Ekso’s Wearable Exoskeleton Cleared by FDA for Walking Rehab Use

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by Lindsey Shapiro, PhD |

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The U.S. Food and Drug Administration has given Ekso Bionics clearance to market its wearable robotic exoskeleton to aid in rehabilitation programs to improve gait and mobility in people with multiple sclerosis (MS).

Dubbed EksoNR, the device had been approved by the regulatory agency for stroke and spinal cord injury patients in 2016 and those with acquired brain injury in 2020. Now, it is the first of its kind to be cleared for rehabilitative use in MS, Ekso reported.

“As a leader in early-to-market wearable robotic solutions for medical rehabilitation, we are committed to maximizing patient access to our technology,” Steven Sherman, chairman and CEO of Ekso, said in a press release.

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“With the indications for use now expanded to include MS, the EksoNR has the potential to assist significantly more patients and improve patient mobility. We are excited to see the device benefit MS patients, providing critically needed rehabilitation solutions just as it has for patients [with] stroke, spinal cord injury and acquired brain injury,” Sherman added.

Gait and balance problems are among the most common symptoms of MS, which can significantly affect a person’s ability to walk independently. Physical rehabilitation, particularly programs targeting walking skills, are aimed to help patients improve their mobility.

But severe walking difficulties can hinder a person’s ability to participate in these rehabilitative therapies. The use of robotic devices during gait training are thought to be one way of maximizing rehabilitation gains in these patients.

EksoNR, a next-generation version of the Ekso GT device, is worn over a patient’s clothing and fitted to their body during physical rehabilitation. It has specialized sensors and motors that manipulate a person’s legs and waist to assist them while they practice standing, walking, and sitting. EksoNR’s goal is to enable individuals with limited standing and walking ability to perform these movements during therapy.

A number of studies have demonstrated the therapeutic potential of Ekso’s device.

pilot study (NCT04000373), sponsored by the Cleveland Clinic, evaluated the safety and feasibility of Ekso GT during rehabilitation training in five people with MS and moderate or severely limited mobility. All underwent three weekly sessions consisting of stretching and gait training with the device for eight weeks.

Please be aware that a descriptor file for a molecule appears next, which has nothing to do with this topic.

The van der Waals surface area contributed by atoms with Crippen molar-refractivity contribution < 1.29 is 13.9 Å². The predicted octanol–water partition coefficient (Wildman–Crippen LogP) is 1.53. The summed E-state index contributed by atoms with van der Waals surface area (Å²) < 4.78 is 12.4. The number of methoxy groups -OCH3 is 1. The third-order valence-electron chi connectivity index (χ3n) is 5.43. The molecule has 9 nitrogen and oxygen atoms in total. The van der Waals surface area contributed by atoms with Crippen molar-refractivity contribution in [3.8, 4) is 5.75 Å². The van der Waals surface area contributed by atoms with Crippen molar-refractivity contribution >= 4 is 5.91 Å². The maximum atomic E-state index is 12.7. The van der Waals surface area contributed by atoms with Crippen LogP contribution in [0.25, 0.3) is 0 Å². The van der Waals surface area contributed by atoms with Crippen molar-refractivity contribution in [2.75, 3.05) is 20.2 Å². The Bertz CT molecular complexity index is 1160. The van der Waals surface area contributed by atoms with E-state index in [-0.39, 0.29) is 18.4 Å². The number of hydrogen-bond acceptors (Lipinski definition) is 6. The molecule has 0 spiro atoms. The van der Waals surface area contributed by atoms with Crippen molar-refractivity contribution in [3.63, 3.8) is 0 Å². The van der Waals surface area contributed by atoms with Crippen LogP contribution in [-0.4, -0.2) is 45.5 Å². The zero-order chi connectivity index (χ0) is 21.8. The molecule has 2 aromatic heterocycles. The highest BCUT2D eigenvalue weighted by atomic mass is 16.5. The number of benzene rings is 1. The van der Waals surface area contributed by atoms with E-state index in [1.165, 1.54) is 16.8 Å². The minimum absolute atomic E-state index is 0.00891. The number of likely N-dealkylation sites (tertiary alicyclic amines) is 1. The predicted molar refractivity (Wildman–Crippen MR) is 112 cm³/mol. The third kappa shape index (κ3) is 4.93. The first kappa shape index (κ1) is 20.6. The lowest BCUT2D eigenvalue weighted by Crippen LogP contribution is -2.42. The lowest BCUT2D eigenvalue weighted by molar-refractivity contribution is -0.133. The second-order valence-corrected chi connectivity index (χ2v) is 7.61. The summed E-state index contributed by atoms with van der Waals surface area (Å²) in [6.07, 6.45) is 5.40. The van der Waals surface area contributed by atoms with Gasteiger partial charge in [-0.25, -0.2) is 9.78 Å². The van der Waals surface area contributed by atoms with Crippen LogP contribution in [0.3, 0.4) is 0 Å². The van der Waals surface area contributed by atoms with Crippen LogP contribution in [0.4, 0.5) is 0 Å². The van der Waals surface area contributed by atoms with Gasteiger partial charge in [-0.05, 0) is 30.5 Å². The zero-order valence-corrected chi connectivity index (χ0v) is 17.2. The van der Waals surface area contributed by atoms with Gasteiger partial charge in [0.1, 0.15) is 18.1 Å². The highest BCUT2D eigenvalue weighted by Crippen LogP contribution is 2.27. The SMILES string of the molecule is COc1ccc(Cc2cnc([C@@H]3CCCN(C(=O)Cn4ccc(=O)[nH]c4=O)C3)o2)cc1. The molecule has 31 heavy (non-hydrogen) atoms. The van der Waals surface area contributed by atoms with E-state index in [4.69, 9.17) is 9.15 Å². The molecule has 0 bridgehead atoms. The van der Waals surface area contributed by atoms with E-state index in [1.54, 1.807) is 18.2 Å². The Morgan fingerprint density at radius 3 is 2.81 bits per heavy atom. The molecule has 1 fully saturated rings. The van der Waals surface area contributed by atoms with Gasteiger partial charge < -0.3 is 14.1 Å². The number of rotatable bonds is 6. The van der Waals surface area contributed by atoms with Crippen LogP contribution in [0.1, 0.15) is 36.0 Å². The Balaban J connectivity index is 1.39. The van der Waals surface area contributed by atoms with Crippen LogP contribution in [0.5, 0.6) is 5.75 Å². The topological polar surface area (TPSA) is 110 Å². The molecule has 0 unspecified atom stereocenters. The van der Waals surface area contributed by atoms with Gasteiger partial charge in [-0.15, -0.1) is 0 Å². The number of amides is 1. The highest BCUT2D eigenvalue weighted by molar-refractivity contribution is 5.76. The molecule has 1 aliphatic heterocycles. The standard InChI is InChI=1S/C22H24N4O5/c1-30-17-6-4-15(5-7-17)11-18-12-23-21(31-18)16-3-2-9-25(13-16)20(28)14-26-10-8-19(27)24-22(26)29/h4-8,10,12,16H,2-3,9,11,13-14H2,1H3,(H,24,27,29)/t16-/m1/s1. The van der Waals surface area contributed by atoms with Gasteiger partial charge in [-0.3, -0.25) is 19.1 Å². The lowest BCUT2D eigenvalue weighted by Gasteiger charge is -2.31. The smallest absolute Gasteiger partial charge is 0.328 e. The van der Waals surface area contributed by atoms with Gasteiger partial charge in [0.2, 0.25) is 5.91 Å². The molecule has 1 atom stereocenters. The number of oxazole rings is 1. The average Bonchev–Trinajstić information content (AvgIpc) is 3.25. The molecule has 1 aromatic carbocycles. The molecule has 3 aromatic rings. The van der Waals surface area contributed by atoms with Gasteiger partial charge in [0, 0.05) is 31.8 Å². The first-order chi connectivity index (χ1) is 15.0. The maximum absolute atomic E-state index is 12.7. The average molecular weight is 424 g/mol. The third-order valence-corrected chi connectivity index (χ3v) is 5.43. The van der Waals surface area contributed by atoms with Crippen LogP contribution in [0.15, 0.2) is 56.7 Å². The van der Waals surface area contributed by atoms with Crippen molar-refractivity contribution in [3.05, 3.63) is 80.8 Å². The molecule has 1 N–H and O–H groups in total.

Participants were generally satisfied with the device, reporting scores ranging from 3.4 to 4.8 out of five on the Quebec User Evaluation of Satisfaction with Assistive Technology, version 2 (QUEST 2.0), with higher scores reflecting greater satisfaction. Improvements in gait speed and step height were also seen after training, the Cleveland Clinic reported.

Eight adverse events, including pain, skin abrasions, or falls between training sessions were reported in four participants, all of which were mild or reversible.

Another pilot study, published by Kessler Institute researchers last year, showed that four weeks of exercise rehabilitation using the Ekso GT device worked better than conventional gait training at improving mobility and cognitive function in MS patients with substantial walking difficulties.

The Kessler Foundation is now sponsoring a trial (NCT04855825) to further investigate the effects of Ekso’s device on mobility, learning and memory, and walking ability compared with conventional gait therapy in adults with MS.

That trial is currently recruiting patients, ages 18 to 75, with any form of MS and moderate to severe walking difficulties at the foundation’s West Orange, New Jersey, site.

EKsoNR is also CE-marked — meaning it has met safety, health, and environmental protection requirements — and available in Europe.

“Used by more than 375 rehabilitation centers globally, Ekso devices have helped patients take nearly 200 million steps, while supporting patients’ hopes of mobility and independence,” the company said in the press release.